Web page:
3. And, then, there is this magnificent and right noble thing in prayer. Oh, what a noble God we have! says Pascal, that God shares His creatorship with us! And I will, to the praise and the glory of God this day, add this, that He makes us the architects of our own estates, and the fashioners of our own fortunes. It is good enough to have an estate left us in this life, if we forget we have it: it is good enough that we inherit a fortune in this world's goods, if it is not our lasting loss. Only there is nothing great, nothing noble, nothing magnanimous or magnificent in that. But to have begun life with nothing, and to have climbed up by pure virtue, by labour, and by self denial, and by perseverance, to the very top, this world has no better praise to give her best sons than that. But there is another, and a better world, of which this world at its best is but the scaffolding, the preparation, and the porch: and to be the architect of our own fortune in that world will be to our everlasting honour. Now, there is this magnificence about the world of prayer, that in it we work out, not our own bare and naked and "scarce" salvation only, but our everlasting inheritance, incorruptible and undefilable, with all its unsearchable riches. Heaven and earth, time and eternity, creation and providence, grace and glory, are all laid up in Christ; and then Christ and all His unsearchable riches are laid open to prayer; and then it is said to every one of us Choose you all what you will have, and command Me for it! All God's grace, and all His truth, has been coined as Goodwin has it out of purposes into promises; and then all those promises are made "Yea and amen" in Christ; and then out of Christ, they are published abroad to all men in the word of the Gospel; and, then, all men who read and hear the Gospel are put upon their mettle. For what a man loves, that that man is. What a man chooses out of a hundred offers, you are sure by that who and what that man is. And accordingly, put the New Testament in any man's hand, and set the Throne of Grace wide open before any man; and you need no omniscience to tell you that man's true value. If he lets his Bible lie unopened and unread: if he lets God's Throne of Grace stand till death, idle and unwanted: if the depth and the height, the nobleness and the magnificence, the goodness and the beauty of divine things have no command over him, and no attraction to him then, you do not wish me to put words upon the meanness of that man's mind. Look yourselves at what he has chosen: look and weep at what he has neglected, and has for ever lost! But there are other men: there are men of a far nobler blood than that man is: there are great men, royal men: there are some men made of noble stuff, and cast into a noble mould. And you will never satisfy or quiet those men with all you can promise them or pour out upon them in this life. They are men of a magnificent heart, and only in prayer have their hearts ever got full scope and a proper atmosphere. They would die if they did not pray. They magnify their office. You cannot please them better than to invite and ask them to go to their God in your behalf. They would go of their own motion and accord for you, even if you never asked them. They have prayed for you before you asked them, more than you know. They are like Jesus Christ in this; and He will acknowledge them in this. While you were yet their enemies, they prayed for you, and as good as died for you. And when you turn to be their enemies again, they will have their revenge on you at the mercy seat. When you feel, somehow, as if coals of fire were from somewhere being heaped upon your head, it is from the mercy seat, where that magnanimous man is retaliating upon you. Now not Paul himself ever magnified his office more or better than that. And it was in that very same way that our Lord magnified His royal priesthood when He had on His crown of thorns on the cross, and when His shame covered Him as a robe and a diadem in the sight of God, and when He interceded and said, "They know not what they do."
4. And then there is this fine and noble thing about prayer also, that the aceptableness of it, and the power of it, are in direct proportion to the secrecy and the spirituality of it. As its stealth is: as its silence is: as its hiddenness away with God is: as its unsuspectedness and undeservedness with men is: as its pure goodness, pure love, and pure goodwill are so does prayer perform its magnificent part when it is alone with God. The true closet of the true saint of God is not built of stone and lime. The secret place of God; and His people, is not a thing of wood and iron, and bolts and bars. At the same time, Christ did say Shut your door. And in order to have the Holy Ghost all to himself, and to be able to give himself up wholly body, soul and spirit to the Holy Ghost, the man after God's own heart in prayer always as a matter of fact builds for himself a little sanctuary, all his own; not to shut God in, but to shut all that is not of God out. He builds a house for God, before he has as yet built a house for himself. You would not believe it about that man of secret prayer. When you see and hear him, he is the poorest, the meekest, the most contrite, and the most silent of men: and you rebuke him because he so trembles at God's word. If you could but see him when he is alone with the King! If you could but see his nearness and his boldness! You would think that he and the King's Son had been born and brought up together such intimacies, and such pass words, are exchanged between them. You would wonder, you would not believe your eyes and your ears. If you saw him on his knees you would see a sight. Look! He is in the Audience Chamber. Look! He is in the Council Chamber now. He has a seat set for him among the peers. He is set down among the old nobility of the Empire. The King will not put on His signet ring to seal a command, till your friend has been heard. "Command Me," the King says to him. "Ask Me," He says, "for the things of My sons: command Me things to come concerning them"! And, as if that were not enough, that man of all prayer is still on his knees. He is "wrestling" on his knees. There is no enemy there that I can see. There is nothing and no one that I can see near him: and yet he wrestles like a mighty man. What is he doing with such a struggle? Doing? Do you not know what he is doing? He is moving heaven and earth. The man is removing mountains. He is casting this mountain, and that, into the midst of the sea. He is casting down thrones. He is smiting old empires of time to pieces. Yes: he is wrestling indeed! For he is wrestling now with God; and now with man: now with death; and now with hell: See! the day breaks over his place of prayer! See! the Kingdom of God begins to come in on the earth! What a spot is that! What plots are hatched there! What conspiracies are planned there! How dreadful is this place! Let us escape for our life out of it! Is that man, in there with God, your friend? Can you trust him with God? Will he speak about you when he is in audience? And what will he say? Has he anything against you? Have you anything on your conscience, or in your heart, against him? Then I would not be you, for a world! But no! Hear him! What is that he says? I declare I hear your name, and your children's names! And the King stretches forth His sceptre, and your friend touches it. He has "commanded" his God for you. He has "asked concerning" you and your sons. Such access, such liberty, such power, such prevalency, such a magnificent office has he, who has been made of God a King and a Priest unto God.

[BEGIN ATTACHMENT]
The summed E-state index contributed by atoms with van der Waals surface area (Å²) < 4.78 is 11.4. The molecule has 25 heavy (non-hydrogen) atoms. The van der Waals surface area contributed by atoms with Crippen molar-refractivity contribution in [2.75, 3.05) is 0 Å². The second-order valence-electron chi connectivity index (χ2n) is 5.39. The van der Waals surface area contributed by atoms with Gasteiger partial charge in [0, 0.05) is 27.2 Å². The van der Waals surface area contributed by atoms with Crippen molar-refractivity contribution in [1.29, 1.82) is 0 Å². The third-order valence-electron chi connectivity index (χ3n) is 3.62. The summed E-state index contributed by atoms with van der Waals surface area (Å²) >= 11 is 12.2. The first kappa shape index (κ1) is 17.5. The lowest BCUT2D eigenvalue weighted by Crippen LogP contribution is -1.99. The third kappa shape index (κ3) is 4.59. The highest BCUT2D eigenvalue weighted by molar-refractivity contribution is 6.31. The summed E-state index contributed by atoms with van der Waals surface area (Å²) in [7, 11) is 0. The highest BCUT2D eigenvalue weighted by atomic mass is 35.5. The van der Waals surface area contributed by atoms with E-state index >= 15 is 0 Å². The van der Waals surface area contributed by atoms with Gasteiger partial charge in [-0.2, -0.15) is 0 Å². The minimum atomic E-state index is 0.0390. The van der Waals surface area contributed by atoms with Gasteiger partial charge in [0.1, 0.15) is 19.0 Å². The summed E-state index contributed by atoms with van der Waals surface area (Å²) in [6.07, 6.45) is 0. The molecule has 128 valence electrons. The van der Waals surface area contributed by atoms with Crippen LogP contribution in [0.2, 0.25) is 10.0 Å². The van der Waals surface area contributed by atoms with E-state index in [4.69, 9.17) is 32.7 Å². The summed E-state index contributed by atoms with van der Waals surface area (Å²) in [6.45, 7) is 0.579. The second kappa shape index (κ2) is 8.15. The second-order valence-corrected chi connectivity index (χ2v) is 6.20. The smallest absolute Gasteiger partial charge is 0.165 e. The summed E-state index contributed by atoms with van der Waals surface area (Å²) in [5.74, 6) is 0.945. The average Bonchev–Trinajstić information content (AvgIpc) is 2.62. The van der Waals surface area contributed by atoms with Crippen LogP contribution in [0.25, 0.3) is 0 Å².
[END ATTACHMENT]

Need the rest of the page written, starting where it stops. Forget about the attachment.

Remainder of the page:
5. And, then, to cap and to crown it all the supreme magnanimity, and the superb generosity of God, to its top perfection, is seen in this in the men He selects, prepares for Himself, calls, consecrates, and clothes with the mitre and with the ephod, and with the breastplate. It is told in the Old Testament to the blame of Jeroboam, that "he made an house of high places, and made priests of the lowest of the people, which were not of the sons of Levi." But what is written and read in the Levitical law, to Jeroboam's blame, that vary same thing, and in these very same words, God's saints are this Sabbath day singing in their thousands to His praise before the throne of God and the Lamb. For, ever since the day of Christ, it has been the lowest of the people, those lowest that is, in other men's eyes, and in their own, it has been the poor and the despised, and the meek, and the hidden, and the down trodden, and the silent, who have had secret power and privilege with God, and have prevailed. It was so, sometimes, even in the Old testament. The New Testament sometimes broke up through the Old; and in nothing more than in this in the men, and in their mothers, who were made Kings and Priests unto God. "The Lord maketh poor," sang Samuel's mother, "and maketh rich: He bringeth low, and lifteth up. He raiseth up the poor out of the dust, and lifteth up the beggar from the dunghill, to set them among princes, and to make them inherit the throne of glory." And the mother of our great High Priest Himself sang, as she sat over His manger "He hath regarded the low estate of His handmaiden... He hath filled the hungry with good things; and the rich hath He sent empty away." This, then, is the very topmost glory, and the very supremest praise of God the men, from among men, that He takes, and makes of them Kings and Priests unto God. Let all such men magnify their office; and let them think and speak and sing magnificently of their God!